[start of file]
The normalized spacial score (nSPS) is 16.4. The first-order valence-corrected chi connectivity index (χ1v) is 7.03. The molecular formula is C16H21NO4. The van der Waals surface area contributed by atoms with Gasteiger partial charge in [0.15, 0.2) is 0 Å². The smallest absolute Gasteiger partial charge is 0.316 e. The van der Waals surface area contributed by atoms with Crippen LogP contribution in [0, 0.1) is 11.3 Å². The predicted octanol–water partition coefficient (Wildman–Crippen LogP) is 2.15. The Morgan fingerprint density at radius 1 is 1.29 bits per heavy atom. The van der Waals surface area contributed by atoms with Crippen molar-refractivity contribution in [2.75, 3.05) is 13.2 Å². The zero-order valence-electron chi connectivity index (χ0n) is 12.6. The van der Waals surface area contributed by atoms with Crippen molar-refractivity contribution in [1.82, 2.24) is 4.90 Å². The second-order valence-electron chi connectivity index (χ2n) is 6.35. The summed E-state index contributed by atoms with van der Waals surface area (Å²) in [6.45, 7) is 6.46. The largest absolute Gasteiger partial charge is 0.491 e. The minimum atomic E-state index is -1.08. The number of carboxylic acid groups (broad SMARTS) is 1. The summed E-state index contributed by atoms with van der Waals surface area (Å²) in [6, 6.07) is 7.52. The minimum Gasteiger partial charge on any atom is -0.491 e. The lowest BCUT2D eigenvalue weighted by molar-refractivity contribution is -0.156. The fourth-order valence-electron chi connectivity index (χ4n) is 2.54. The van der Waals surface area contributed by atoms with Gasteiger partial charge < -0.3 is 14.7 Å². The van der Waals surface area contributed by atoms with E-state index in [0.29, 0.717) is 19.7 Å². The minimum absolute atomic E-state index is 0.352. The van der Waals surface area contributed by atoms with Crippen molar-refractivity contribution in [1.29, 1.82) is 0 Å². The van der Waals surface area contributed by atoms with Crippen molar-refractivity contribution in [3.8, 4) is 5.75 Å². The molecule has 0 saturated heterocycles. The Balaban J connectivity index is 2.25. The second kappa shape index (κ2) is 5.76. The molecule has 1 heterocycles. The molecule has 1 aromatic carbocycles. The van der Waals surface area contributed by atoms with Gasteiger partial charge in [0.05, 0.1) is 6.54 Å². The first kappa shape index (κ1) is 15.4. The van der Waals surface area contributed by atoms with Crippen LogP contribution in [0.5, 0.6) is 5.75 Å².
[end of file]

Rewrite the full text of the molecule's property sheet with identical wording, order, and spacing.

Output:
The normalized spacial score (nSPS) is 16.4. The first-order valence-corrected chi connectivity index (χ1v) is 7.03. The molecular formula is C16H21NO4. The van der Waals surface area contributed by atoms with Gasteiger partial charge in [0.15, 0.2) is 0 Å². The smallest absolute Gasteiger partial charge is 0.316 e. The van der Waals surface area contributed by atoms with Crippen LogP contribution in [0, 0.1) is 11.3 Å². The predicted octanol–water partition coefficient (Wildman–Crippen LogP) is 2.15. The Morgan fingerprint density at radius 1 is 1.29 bits per heavy atom. The van der Waals surface area contributed by atoms with Crippen molar-refractivity contribution in [2.75, 3.05) is 13.2 Å². The zero-order valence-electron chi connectivity index (χ0n) is 12.6. The van der Waals surface area contributed by atoms with Crippen molar-refractivity contribution in [1.82, 2.24) is 4.90 Å². The second-order valence-electron chi connectivity index (χ2n) is 6.35. The summed E-state index contributed by atoms with van der Waals surface area (Å²) in [6.45, 7) is 6.46. The largest absolute Gasteiger partial charge is 0.491 e. The minimum atomic E-state index is -1.08. The number of carboxylic acid groups (broad SMARTS) is 1. The summed E-state index contributed by atoms with van der Waals surface area (Å²) in [6, 6.07) is 7.52. The minimum Gasteiger partial charge on any atom is -0.491 e. The lowest BCUT2D eigenvalue weighted by molar-refractivity contribution is -0.156. The fourth-order valence-electron chi connectivity index (χ4n) is 2.54. The van der Waals surface area contributed by atoms with Gasteiger partial charge < -0.3 is 14.7 Å². The van der Waals surface area contributed by atoms with E-state index in [0.29, 0.717) is 19.7 Å². The minimum absolute atomic E-state index is 0.352. The van der Waals surface area contributed by atoms with Crippen molar-refractivity contribution in [1.29, 1.82) is 0 Å². The van der Waals surface area contributed by atoms with Crippen molar-refractivity contribution in [3.8, 4) is 5.75 Å². The molecule has 0 saturated heterocycles. The Balaban J connectivity index is 2.25. The second kappa shape index (κ2) is 5.76. The molecule has 1 heterocycles. The molecule has 1 aromatic carbocycles. The van der Waals surface area contributed by atoms with Gasteiger partial charge in [0.05, 0.1) is 6.54 Å². The first kappa shape index (κ1) is 15.4. The van der Waals surface area contributed by atoms with Crippen LogP contribution in [0.5, 0.6) is 5.75 Å².